Fogo, the youngest and most active volcano in the Cape Verde Islands, lies at the western end of a short chain of volcanic islands off the west coast of Africa. These islands were formed as the African Plate moved eastward over a hot spot, in much the same way that the Hawaiian–Emperor chain formed as the Pacific Plate moves west-northwestward over the Hawaiian hot spot.
Volcano Watch — What is the fate of Fogo?
The island of Fogo itself is a nearly round, single volcano, roughly 25 km (15 mi) in diameter. Its summit caldera, Cha das Caldeiras, extends 10 km (6 mi) north-to-south, and 7 km (4 mi) east-to-west. Within this caldera is a large composite cone, Pico de Fogo, which rises 2,829 m (9,281 ft) above sea level.
Cha das Caldeiras is bounded by steep, nearly vertical walls on its north, west, and south sides but is breached on its east side, where lava can flow to the ocean. The cause of the breach is due to large-scale flank failure similar to what occurred in the Kealakekua region of South Kona on the Island of Hawai‘i.
On November 23, 2014, at 10:00 a.m. local time, an eruption began from Pico de Fogo after almost 20 years of quiet. When Fogo erupted in 1995, staff from the USGS Hawaiian Volcano Observatory responded to the eruption at the invitation of the U.S. Ambassador to the Cape Verde Islands.
Residents reported that the November 23 eruption was heralded by small earthquakes, beginning a few days before the outbreak of lava. At 8:00 p.m. on November 22, earthquakes increased in number and size, causing many residents to evacuate from their homes and sleep outdoors. Ambient carbon dioxide emission levels at Fogo, normally about 90 tons per day, rose to 300 tons per day prior to the eruption.
The recent eruption, like the eruptive sequence in 1995, started with moderately explosive Strombolian activity interspersed with fountains of lava. Flows then began erupting from flank vents located near the base of Pico de Fogo.
The currently active vents are within a few hundred meters south of the 1995 eruptive vents. Lava is erupting from three vents near the base of Pico de Fogo and is feeding two large ‘a‘ā flows. One of these flows is moving to the south, away from populated areas. The other lobe is heading northwest, in the direction of inhabited areas and agricultural plots and vineyards.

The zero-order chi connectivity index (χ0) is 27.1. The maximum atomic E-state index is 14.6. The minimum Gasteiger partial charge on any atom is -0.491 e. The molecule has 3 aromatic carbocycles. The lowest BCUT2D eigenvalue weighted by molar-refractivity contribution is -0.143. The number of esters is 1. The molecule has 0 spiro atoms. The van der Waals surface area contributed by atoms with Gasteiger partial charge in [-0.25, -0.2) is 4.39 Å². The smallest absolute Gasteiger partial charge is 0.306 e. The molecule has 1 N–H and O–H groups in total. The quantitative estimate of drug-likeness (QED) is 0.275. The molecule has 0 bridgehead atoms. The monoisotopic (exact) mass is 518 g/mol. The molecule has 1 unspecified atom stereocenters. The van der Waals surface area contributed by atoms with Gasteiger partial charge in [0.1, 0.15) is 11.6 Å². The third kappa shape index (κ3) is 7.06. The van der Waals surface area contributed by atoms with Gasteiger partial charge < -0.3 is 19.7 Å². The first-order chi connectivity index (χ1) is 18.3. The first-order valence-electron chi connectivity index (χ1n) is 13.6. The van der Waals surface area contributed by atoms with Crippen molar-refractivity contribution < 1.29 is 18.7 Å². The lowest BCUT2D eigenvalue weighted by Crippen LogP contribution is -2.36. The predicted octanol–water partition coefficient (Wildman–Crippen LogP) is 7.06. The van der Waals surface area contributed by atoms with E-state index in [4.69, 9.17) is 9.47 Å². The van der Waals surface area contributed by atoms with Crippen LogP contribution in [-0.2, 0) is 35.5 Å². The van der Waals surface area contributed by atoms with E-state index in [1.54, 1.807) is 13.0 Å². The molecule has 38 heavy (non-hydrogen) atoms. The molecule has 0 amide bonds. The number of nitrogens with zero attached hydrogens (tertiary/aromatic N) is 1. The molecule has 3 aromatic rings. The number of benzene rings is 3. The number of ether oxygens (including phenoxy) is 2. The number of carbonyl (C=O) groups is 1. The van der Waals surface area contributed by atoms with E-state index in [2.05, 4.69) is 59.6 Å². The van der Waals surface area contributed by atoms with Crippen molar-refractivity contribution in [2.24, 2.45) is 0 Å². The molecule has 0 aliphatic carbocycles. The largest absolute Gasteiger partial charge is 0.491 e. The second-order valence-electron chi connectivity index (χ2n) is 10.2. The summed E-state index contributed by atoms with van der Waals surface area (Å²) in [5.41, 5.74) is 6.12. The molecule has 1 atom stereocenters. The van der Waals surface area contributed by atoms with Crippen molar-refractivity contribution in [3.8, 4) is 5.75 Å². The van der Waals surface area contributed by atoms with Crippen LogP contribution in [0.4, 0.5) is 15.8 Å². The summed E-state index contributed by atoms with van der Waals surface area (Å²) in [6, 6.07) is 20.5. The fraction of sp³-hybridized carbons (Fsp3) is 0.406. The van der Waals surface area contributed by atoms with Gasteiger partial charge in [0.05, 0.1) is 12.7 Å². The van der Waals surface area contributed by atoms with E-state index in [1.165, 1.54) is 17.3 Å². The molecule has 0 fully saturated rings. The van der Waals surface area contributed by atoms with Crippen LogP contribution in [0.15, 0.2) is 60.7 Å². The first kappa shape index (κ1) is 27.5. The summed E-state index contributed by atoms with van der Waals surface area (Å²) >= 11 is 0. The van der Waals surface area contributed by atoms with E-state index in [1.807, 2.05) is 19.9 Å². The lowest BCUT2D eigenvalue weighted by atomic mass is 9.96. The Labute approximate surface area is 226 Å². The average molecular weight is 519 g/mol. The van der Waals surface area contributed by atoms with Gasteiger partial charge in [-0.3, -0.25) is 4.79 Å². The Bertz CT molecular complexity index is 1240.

On November 25, the northwest-moving lava flow encroached upon Portela, a community of about 1,000 people within the summit caldera. An evacuation order was issued as the flow rapidly advanced and threatened the only vehicular access road leading to Portela. Residents who lost access to this road were forced to carry their beds, stoves, refrigerators, and all other worldly belongings to safety by skirting around the margins of actively flowing lava.
To date, roughly half of the homes in Portela have been destroyed by lava. In addition, lava flows have buried the headquarters of Fogo Natural Park, a school, and agricultural lands. The greatest loss thus far is the destruction of agricultural lands within the caldera, where commercial vineyards have been covered by lava. This enterprise represented a major source of income for the farming-based community. As the Fogo eruption forges ahead, it continues to threaten the village of Portela, including a storage cellar containing roughly 100,000 liters (26, 417 gallons) of wine!
Around the world, people often live on or near fertile volcanic soils, which are utilized as productive agricultural lands. For populations with no other options but to live in the shadow of active volcanoes, understanding volcanic processes and monitoring eruptive activity are critical. Such is the case at Fogo.
Volcano Activity Update
The lava flow from Pu‘u ‘Ō‘ō that began on June 27, 2014, remains active and is advancing across State land east of the Wao Kele O Puna Forest Reserve. As of Thursday, December 4, the tip of the flow was about 3.9 km (2.4 mi) upslope from the intersection of Highway 130 and Pāhoa Village Road near the Pāhoa Marketplace. There was no significant change in activity at Pu‘u ‘Ō‘ō.
The level of the summit lava lake within Halema‘uma‘u Crater fell during the early part of the week, mimicking deflation at Kīlauea’s summit, but was rising again by December 3, in concert with summit inflation. As of Thursday morning, December 4, the lava lake was about 64 m (210 ft) below the rim of the Overlook crater, up from a low of 70 m (230 ft) measured two days earlier.
No earthquakes were reported felt in Hawaii during the past week.